Two decades after Suharto’s fall, it’s hard to see a return to dictatorship—or to declare the democratic status quo safe.
Review of ‘Nurturing Indonesia: Medicine and Decolonisation in the Dutch East Indies’
about 1 day ago
Tweets by IndoNewMandala
VIDEO: ANU Indonesia Political & Economic Update 2018
about 1 week ago
Livestream the annual in-depth updates on Indonesia's politics and economy.
Taking parliament to the people in Indonesia
about 3 weeks ago
Aid-supported 'participatory recess' programs are promoting healthier communication between MPs and constituents. But it won't transform politics unless parties sign on wholesale.
Ma’ruf Amin: Jokowi’s Islamic defender or deadweight?
about 3 weeks ago
Progressives may hope that Ma’ruf’s conservatism will be checked by realpolitik.
The fault lines between rich and poor in Lombok quake
about 1 month ago
Notes from a research trip interrupted by Indonesia’s most deadly earthquake in years.
POLITICS HIGHLIGHTSSEE ALL INDONESIA POSTS
A new survey shows that political parties are divided only by their attitudes on Islam.
Looking at Indonesia's grassroots neighbourhood associations helps us understand the perils of aligning civil society with elite interests.
Oligarchs have weaponised identity politics in their struggles over power and resources. That means it's not going away any time soon.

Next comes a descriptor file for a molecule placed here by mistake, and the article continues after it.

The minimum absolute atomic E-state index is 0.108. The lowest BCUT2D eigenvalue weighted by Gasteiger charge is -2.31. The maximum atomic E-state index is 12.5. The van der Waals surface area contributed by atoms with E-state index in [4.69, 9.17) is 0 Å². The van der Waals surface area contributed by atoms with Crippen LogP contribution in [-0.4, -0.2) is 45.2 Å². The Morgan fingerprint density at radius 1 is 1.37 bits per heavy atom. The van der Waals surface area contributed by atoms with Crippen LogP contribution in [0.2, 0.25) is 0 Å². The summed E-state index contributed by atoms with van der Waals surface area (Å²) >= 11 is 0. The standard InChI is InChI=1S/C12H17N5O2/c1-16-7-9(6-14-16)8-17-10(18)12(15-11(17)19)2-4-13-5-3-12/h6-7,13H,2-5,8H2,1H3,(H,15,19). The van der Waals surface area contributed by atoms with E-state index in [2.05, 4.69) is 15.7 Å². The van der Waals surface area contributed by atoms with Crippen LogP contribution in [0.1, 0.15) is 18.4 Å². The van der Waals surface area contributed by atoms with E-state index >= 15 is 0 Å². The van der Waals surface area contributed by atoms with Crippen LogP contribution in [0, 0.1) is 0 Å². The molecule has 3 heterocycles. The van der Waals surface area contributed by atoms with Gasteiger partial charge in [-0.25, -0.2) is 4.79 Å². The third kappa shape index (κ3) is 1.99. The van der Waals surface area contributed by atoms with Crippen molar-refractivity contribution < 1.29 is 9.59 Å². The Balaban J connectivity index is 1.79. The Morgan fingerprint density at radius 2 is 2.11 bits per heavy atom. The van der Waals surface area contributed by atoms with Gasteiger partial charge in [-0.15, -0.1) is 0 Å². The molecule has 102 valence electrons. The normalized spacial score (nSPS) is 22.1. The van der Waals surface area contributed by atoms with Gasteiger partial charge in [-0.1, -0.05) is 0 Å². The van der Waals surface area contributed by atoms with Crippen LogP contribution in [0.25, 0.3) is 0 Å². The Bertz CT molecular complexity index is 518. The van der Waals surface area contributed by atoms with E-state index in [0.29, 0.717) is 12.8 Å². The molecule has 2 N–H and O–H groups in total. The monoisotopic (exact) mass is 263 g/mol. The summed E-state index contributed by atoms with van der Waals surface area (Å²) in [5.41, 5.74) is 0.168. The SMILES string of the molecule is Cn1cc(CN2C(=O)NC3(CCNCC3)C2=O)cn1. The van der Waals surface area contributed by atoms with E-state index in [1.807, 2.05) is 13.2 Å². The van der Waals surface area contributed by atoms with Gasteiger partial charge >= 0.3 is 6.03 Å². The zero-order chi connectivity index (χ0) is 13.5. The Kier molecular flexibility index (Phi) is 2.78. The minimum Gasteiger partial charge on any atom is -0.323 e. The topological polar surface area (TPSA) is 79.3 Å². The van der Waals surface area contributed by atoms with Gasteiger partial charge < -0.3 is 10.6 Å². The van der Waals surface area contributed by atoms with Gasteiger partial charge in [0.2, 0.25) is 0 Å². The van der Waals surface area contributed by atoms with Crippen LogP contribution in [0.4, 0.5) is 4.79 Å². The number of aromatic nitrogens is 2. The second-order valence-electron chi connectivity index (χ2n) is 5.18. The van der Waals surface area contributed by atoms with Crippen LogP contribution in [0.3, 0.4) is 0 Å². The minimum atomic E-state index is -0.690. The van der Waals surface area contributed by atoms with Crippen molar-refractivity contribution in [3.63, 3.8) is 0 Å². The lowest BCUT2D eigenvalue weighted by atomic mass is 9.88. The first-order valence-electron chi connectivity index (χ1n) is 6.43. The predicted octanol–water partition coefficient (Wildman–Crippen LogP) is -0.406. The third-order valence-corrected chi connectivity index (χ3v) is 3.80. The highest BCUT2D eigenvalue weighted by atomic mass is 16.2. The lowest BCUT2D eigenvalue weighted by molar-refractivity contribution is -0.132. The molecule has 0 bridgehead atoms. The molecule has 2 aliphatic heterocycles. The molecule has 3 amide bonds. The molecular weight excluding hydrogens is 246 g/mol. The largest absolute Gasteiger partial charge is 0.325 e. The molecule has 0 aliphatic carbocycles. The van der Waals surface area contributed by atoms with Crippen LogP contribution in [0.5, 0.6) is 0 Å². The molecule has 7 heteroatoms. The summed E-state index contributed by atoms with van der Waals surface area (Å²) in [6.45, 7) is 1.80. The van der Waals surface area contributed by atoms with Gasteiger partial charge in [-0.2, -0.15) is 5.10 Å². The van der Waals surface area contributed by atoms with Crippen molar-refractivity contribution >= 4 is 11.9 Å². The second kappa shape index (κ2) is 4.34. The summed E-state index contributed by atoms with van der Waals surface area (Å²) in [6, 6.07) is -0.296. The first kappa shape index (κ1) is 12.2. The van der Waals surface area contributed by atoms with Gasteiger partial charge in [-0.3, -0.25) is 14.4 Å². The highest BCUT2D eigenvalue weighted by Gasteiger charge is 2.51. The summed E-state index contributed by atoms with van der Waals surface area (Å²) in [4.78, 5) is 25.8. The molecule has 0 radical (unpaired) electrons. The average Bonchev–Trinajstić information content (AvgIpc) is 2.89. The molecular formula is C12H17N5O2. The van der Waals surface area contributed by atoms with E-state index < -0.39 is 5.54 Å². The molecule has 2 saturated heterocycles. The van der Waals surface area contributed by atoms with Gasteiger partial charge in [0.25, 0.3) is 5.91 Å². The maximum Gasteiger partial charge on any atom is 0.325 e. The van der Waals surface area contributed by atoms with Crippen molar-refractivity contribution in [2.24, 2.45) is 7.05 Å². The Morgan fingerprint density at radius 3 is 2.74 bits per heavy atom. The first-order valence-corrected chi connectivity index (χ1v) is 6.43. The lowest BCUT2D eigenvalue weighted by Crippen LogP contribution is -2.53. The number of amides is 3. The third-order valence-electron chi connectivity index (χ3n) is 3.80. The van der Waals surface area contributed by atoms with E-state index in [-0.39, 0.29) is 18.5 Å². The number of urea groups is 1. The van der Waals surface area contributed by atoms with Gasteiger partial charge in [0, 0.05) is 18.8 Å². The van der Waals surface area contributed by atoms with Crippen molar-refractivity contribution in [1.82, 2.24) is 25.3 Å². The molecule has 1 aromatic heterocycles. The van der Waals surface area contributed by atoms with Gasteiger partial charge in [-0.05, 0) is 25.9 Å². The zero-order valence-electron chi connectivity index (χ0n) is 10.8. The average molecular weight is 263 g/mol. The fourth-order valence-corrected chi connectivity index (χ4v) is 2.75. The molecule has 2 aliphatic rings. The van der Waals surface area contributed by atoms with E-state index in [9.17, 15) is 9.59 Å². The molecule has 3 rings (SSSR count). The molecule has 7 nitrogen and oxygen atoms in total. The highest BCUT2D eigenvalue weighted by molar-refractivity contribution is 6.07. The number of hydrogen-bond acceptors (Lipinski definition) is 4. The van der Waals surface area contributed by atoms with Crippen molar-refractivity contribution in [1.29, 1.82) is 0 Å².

SOEs are expected to do ever more for Jokowi's infrastructure push, but politics dictates they forgo revenue to offer subsidised goods. Who ends up with the bill?
Crackdowns on ‘fake news’ producers aren’t enough—Indonesian voters need better journalism and greater digital literacy.
Jokowi moved quickly to shift a controversial armed forces chief into retirement. The 2019 elections were at the front of his mind.
AHOK’S FALL, A YEAR ON
Framing Jakarta's election as a referendum on Indonesian pluralism is a way to avoid addressing inequalities of political and economic power.
Forget oligarchy. Ahok's governorship, like Jokowi's before him, has been a boon for state enterprise.
Exit polls from the Jakarta election are a good starting point for thinking about the nexus between identity politics and inequality in Indonesia.
RELIGION IN INDONESIA
In insisting that “animist” faiths be given a lower status than “religion”, Islamic leaders ignore how the false divide between them was constructed in the first place.
An ethnic Chinese convert to hardline Islam stands out in Indonesia’s crowded Islamic preaching market.
A spike in mosque construction is an oft-cited symbol of Indonesia's "Islamisation". But data suggest it's not actually happening.
Survey data show no evidence of a link between piety and intolerance, let alone violence.